MY CAT OR DOG HAS A TICK—HELP!
Found a tick on your furry friend? First thing’s first: Don’t panic. Noticing this bloodthirsty critter on your precious pet might gross you out, but follow these few tips from the Globalvet team below, and ticks will be gone for good in no time.
- First, put on some rubber gloves. This will ensure you don’t come into contact with any bacteria that the tick might be carrying. Safety first!
- Use tweezers or a special tool like the Tick Twister to remove the parasite burrowed in your pet’s skin. Don’t try to burn it off with a match or suffocate it with nail polish remover or petroleum jelly. These techniques pose a real risk of injury to your pet, not to mention they are usually ineffective. If a portion of the tick’s head is left behind, the area will stay inflamed and take longer to heal.
- Use the tweezers to grasp the head of the tick as close to your pet’s skin as possible. Be careful not to squeeze the tick’s belly in the process. This increases the risk of infection to your pet if the tick is carrying Lyme disease or other bacteria. Take a deep breath and then slowly but firmly remove the parasite by pulling perpendicularly to your pet’s skin. If using a tick removal tool, slide the end under the tick’s head as close as possible to the skin and twist until the tick releases.
4. Now that the tick has been removed, clean the area with soap and water to promote healing. Better safe than sorry!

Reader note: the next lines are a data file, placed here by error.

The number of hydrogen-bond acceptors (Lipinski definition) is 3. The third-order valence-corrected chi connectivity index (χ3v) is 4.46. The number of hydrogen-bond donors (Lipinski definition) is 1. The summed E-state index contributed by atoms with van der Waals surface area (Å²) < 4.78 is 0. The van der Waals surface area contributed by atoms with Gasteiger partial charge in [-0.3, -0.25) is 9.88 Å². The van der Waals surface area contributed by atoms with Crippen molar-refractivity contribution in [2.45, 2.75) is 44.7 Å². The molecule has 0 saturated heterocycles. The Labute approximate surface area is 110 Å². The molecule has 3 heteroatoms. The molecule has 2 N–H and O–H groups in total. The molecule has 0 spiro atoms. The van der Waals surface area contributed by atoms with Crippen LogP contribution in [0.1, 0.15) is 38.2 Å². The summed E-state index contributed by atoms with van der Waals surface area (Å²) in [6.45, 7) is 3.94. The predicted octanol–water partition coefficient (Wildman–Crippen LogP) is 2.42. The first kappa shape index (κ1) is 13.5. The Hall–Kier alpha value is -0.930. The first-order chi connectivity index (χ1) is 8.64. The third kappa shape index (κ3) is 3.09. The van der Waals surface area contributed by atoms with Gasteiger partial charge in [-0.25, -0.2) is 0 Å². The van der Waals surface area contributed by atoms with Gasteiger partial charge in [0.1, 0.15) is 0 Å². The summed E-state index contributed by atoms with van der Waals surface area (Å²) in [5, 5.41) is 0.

5. Place the tick in an airtight container so your veterinary team can examine it and make sure the head is intact. They may also recommend having it tested. If you want to dispose of the tick yourself, ensure you do it properly so that it can’t make it’s way back onto your pet or find another family member to latch onto. Flush the tick down the toilet or crush it in a tissue (wearing gloves) before throwing it away.
6. Are you concerned about your pet’s unfortunate encounter and any diseases they may have been exposed to? Your veterinary team is there for you both! They can answer your questions and tell you what to do next. If your canine companion or feline friend picked up the tick at one of your usually frequented spots, you or your family should check yourselves for ticks as well. For helpful information on Lyme disease and how to make the most of the outdoors while staying critter-free, check out the website https://www.quebec.ca/en/health/health-issues/a-z/lyme-disease.
Easy enough, right? Just be on your guard anytime you take your pet outside. Before you head home, give them the once-over to make sure they’re not carrying any unwanted hitchhikers, especially on the paws, belly, neck, and face. Consider giving your pet a preventive parasite treatment for year-round protection, or at least during high season (depending on where you live). Last but not least, take the time to talk to your veterinarian, who can advise you on what precautions to take.